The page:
Creative Director, Wunderman Thompson
My first job in advertising was at the ground-breaking agency, HHCL & Partners. They hired me straight from Bucks College in 1999 and not long after Campaign listed me and my then art director amongst their list of Top Ten Young Creative Teams. Since then I've worked at various agencies including Quiet Storm, FCB (European creative director), Saatchi & Saatchi (Regional creative director, EMEA), WCRS (Freelance creative director), Tribal DDB (Freelance creative director) and Publicis (Freelance creative director).
My career spans over 15 years but one thing never changes: the best advertising is built around a genuine truth that truly resonates with people. Be it surprising, funny, touching, or sometimes, plain scary. It's about storytelling. Ideally it becomes a two-way story.
I love ideas that affect social change. Or at least go beyond the brief. For example, I was asked to give a talk about being a female creative director. Instead I co-curated There’s a Good Girl - an exhibition which showcased and celebrated female creative talent - reaching a far wider audience than a talk ever could have. Twenty incredible female artists contributed, such as Alison Jackson, Pam Glew and Sara Pope. The exhibition received extensive press coverage, including a double page spread in The Independent, articles in Campaign, Creative Review, Style Magazine, plus live interviews on BBC Radio.
As a spin off I now host the popular dining event, Good Girls Eat Dinner. The mission is simple: to provide kick ass female role models across the creative industries (where they are sadly lacking). That makes it sound serious: it’s not. Wine is involved, it’s a lot of fun. Four inspirational women speak between courses, with previous speakers including: Alison Jackson (infamous artist), Amanda Foster (Hollywood stuntwoman), Trinny Woodall (TV presenter) and many, many more.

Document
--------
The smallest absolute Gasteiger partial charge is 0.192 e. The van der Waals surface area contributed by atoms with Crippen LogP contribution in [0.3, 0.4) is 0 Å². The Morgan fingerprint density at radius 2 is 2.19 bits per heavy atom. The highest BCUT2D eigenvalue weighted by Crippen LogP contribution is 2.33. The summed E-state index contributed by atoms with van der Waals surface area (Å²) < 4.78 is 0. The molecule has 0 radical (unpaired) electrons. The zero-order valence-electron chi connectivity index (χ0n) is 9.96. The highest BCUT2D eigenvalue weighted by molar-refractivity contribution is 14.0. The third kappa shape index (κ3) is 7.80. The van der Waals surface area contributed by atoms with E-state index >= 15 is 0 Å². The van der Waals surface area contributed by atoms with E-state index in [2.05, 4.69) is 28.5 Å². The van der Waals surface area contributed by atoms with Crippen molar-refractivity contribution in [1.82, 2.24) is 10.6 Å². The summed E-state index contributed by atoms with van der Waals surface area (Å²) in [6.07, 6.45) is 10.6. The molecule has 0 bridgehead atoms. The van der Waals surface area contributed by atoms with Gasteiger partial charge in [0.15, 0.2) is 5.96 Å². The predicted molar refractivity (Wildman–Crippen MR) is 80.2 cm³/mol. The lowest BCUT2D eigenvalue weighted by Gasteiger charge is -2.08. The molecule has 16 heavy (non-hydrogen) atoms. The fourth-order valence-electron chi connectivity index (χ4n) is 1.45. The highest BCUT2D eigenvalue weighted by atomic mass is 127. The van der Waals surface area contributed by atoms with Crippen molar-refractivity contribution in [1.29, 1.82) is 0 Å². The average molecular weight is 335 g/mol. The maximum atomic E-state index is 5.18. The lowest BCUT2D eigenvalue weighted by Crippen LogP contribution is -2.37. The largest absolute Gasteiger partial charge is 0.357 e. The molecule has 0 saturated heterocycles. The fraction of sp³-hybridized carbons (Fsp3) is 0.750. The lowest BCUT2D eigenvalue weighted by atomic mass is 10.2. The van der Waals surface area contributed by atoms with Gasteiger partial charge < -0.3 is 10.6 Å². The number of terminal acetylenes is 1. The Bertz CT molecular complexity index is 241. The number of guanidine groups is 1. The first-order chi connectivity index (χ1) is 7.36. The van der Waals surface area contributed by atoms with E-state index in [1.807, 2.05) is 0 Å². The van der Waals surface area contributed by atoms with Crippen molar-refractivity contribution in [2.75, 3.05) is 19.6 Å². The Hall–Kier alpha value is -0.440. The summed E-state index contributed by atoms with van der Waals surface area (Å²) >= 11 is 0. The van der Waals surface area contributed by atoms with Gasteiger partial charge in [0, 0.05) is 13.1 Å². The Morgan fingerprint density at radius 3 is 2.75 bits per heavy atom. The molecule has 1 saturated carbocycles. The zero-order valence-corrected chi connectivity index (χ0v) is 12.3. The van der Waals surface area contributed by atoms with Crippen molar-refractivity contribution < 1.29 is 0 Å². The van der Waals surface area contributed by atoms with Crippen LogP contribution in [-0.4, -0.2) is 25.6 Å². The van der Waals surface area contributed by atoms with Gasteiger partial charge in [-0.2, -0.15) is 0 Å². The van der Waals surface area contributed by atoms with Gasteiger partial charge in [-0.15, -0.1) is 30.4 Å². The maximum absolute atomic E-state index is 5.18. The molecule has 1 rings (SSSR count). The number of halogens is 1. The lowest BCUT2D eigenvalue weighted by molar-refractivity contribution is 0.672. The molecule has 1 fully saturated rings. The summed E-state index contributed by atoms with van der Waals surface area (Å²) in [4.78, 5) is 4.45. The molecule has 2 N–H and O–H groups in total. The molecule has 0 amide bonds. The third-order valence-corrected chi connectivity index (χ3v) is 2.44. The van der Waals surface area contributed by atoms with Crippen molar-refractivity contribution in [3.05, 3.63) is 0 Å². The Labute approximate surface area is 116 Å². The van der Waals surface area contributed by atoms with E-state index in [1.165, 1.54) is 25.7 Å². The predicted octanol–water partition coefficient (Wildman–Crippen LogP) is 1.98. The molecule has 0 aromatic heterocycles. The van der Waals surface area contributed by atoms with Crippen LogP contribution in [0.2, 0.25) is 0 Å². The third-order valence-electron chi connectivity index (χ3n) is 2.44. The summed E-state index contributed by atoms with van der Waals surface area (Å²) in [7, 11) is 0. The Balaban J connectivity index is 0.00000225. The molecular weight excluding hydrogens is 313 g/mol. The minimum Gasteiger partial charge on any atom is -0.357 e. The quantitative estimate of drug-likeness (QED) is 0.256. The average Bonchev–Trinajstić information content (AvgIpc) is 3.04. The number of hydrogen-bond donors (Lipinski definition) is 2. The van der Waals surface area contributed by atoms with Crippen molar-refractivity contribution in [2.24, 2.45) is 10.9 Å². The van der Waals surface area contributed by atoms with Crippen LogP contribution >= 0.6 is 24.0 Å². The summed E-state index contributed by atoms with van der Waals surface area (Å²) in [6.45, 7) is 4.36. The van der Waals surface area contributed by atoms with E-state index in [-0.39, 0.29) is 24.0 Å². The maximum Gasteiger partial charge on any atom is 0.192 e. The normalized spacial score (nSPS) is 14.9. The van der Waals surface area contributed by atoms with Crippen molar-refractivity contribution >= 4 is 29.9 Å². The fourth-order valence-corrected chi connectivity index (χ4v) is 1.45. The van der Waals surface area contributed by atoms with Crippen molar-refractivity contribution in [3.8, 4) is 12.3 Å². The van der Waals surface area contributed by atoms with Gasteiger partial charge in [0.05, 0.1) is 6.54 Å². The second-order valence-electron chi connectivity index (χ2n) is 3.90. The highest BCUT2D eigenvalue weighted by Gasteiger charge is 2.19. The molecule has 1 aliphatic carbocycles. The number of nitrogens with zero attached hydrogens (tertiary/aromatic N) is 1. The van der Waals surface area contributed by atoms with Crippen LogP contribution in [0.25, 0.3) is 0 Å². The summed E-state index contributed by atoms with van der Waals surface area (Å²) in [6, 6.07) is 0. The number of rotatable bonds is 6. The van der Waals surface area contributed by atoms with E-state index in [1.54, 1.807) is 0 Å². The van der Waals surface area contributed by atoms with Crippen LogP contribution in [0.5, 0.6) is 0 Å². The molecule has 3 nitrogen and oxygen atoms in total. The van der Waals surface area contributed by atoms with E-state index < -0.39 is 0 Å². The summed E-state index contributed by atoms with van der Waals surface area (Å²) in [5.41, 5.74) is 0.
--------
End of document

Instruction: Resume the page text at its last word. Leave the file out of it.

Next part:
This year I curated a second exhibition to highlight the positive impact of migration for British Culture and the creative industries. The exhibition was called There’s a Good Immigrant and showcased artists who are migrants themselves, 2nd generation migrants, or whose work encourages reflections on migration. It joined and further promoted the debate around the importance of diversity in advertising and beyond. It also raised £2.5k for the arts charity Iniva (Institute of International Visual Arts). Campaign published a thought piece I wrote about the importance of migration for creativity. It’s Nice That, The Drum, and Shots also all ran pieces about the exhibition and I was interviewed on Monocle Radio.
In other news, I was recently listed in Campaign & Creative Equals’ Future Female Leaders. In past years I’ve been a finalist for the IPA & Campaign’s Women of Tomorrow award. I’ve been invited to speak at various events including SheSays, JOLT Academy, Creative Social, Glug and WOW (Women of the World festival). I’m also a SheSays Momma (mentor).
In recent times I've won a plethora of awards, including a gold Cannes Lion, been listed as a Campaign &
One person pointed out that mental health is treated too much like a marketing budget.
When you’re brave in a little way the big things look after themselves.